I had a few days to kill in Baltimore recently, while my wife attended a conference, so I decided to visit some of the city’s fine museums. As luck would have it, The Baltimore Museum of Art, which is adjacent to the beautiful campus of Johns Hopkins University, had an exhibition called “Looking Through the Lens: Photography 1900–1960.” My purpose in writing about this exhibition, which ended on June 8, is to begin a discussion — which I hope you will join — about visual literacy and the importance of visual images in today’s world.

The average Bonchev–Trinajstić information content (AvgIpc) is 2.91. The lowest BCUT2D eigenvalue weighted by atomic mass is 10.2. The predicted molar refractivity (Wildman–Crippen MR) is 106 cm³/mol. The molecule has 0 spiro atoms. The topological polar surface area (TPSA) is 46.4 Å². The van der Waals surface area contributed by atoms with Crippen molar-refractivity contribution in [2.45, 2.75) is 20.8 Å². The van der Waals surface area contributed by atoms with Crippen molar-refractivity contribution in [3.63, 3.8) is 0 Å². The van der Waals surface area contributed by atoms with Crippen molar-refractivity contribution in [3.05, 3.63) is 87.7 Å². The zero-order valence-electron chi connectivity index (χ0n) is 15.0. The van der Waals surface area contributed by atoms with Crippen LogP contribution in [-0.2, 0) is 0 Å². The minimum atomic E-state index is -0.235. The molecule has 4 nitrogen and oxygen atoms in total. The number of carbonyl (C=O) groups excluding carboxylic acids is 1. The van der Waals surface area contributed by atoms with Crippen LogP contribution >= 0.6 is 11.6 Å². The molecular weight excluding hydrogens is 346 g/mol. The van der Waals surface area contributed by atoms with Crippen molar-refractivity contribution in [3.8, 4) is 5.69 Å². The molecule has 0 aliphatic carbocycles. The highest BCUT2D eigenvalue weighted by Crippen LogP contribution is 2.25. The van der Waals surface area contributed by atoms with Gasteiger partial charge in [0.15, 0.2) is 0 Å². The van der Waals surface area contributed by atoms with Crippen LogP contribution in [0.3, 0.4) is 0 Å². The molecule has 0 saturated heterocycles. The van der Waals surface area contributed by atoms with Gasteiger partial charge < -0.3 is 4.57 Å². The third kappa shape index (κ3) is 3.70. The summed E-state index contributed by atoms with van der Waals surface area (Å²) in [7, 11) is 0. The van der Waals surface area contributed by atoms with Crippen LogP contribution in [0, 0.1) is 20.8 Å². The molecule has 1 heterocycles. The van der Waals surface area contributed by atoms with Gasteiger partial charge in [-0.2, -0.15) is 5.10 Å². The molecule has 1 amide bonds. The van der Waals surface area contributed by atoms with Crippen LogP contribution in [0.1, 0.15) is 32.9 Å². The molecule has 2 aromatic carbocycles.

We’ve just finished the ultimate marathon of weddings — 10 weddings in the last three weeks. Phew! It’s one reason I’ve dropped away a bit as a blogger. But I’m happy to say we’ve made it through, and I’m a firm believer that what doesn’t kill you makes you stronger.
It’s been two months since I left my job as a newspaper staff photographer to run my own business, focusing on wedding photography. Because I made the jump just as wedding season was starting, I’ve stayed busy — so I haven’t had a lot of time to reflect on my decision. But when I have taken a moment to look back, I’ve realized there are some things I really miss.